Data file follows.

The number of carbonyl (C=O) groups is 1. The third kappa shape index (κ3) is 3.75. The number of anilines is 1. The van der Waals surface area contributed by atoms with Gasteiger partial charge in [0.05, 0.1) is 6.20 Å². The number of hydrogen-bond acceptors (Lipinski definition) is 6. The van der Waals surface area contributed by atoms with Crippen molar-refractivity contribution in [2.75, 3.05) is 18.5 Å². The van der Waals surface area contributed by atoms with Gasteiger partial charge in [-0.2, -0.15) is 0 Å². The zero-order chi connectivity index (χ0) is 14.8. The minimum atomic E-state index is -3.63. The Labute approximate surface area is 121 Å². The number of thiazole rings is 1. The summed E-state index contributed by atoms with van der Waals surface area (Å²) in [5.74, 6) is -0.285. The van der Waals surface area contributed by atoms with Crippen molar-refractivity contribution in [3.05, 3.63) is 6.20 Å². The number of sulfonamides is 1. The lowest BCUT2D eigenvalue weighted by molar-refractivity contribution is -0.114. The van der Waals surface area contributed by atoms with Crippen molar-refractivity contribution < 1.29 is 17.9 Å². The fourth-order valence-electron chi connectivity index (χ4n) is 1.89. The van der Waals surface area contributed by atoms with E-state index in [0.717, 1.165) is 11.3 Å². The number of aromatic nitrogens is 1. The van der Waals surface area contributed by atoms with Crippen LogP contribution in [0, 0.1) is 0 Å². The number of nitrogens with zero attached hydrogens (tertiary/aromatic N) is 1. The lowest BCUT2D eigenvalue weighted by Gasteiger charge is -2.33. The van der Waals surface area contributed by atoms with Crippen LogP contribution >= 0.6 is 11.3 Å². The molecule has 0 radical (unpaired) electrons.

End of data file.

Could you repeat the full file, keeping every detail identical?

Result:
The number of carbonyl (C=O) groups is 1. The third kappa shape index (κ3) is 3.75. The number of anilines is 1. The van der Waals surface area contributed by atoms with Gasteiger partial charge in [0.05, 0.1) is 6.20 Å². The number of hydrogen-bond acceptors (Lipinski definition) is 6. The van der Waals surface area contributed by atoms with Crippen molar-refractivity contribution in [2.75, 3.05) is 18.5 Å². The van der Waals surface area contributed by atoms with Gasteiger partial charge in [-0.2, -0.15) is 0 Å². The zero-order chi connectivity index (χ0) is 14.8. The minimum atomic E-state index is -3.63. The Labute approximate surface area is 121 Å². The number of thiazole rings is 1. The summed E-state index contributed by atoms with van der Waals surface area (Å²) in [5.74, 6) is -0.285. The van der Waals surface area contributed by atoms with Crippen molar-refractivity contribution in [3.05, 3.63) is 6.20 Å². The number of sulfonamides is 1. The lowest BCUT2D eigenvalue weighted by molar-refractivity contribution is -0.114. The van der Waals surface area contributed by atoms with Crippen molar-refractivity contribution < 1.29 is 17.9 Å². The fourth-order valence-electron chi connectivity index (χ4n) is 1.89. The van der Waals surface area contributed by atoms with E-state index in [0.717, 1.165) is 11.3 Å². The number of aromatic nitrogens is 1. The van der Waals surface area contributed by atoms with Crippen LogP contribution in [0, 0.1) is 0 Å². The number of nitrogens with zero attached hydrogens (tertiary/aromatic N) is 1. The lowest BCUT2D eigenvalue weighted by Gasteiger charge is -2.33. The van der Waals surface area contributed by atoms with Crippen LogP contribution >= 0.6 is 11.3 Å². The molecule has 0 radical (unpaired) electrons.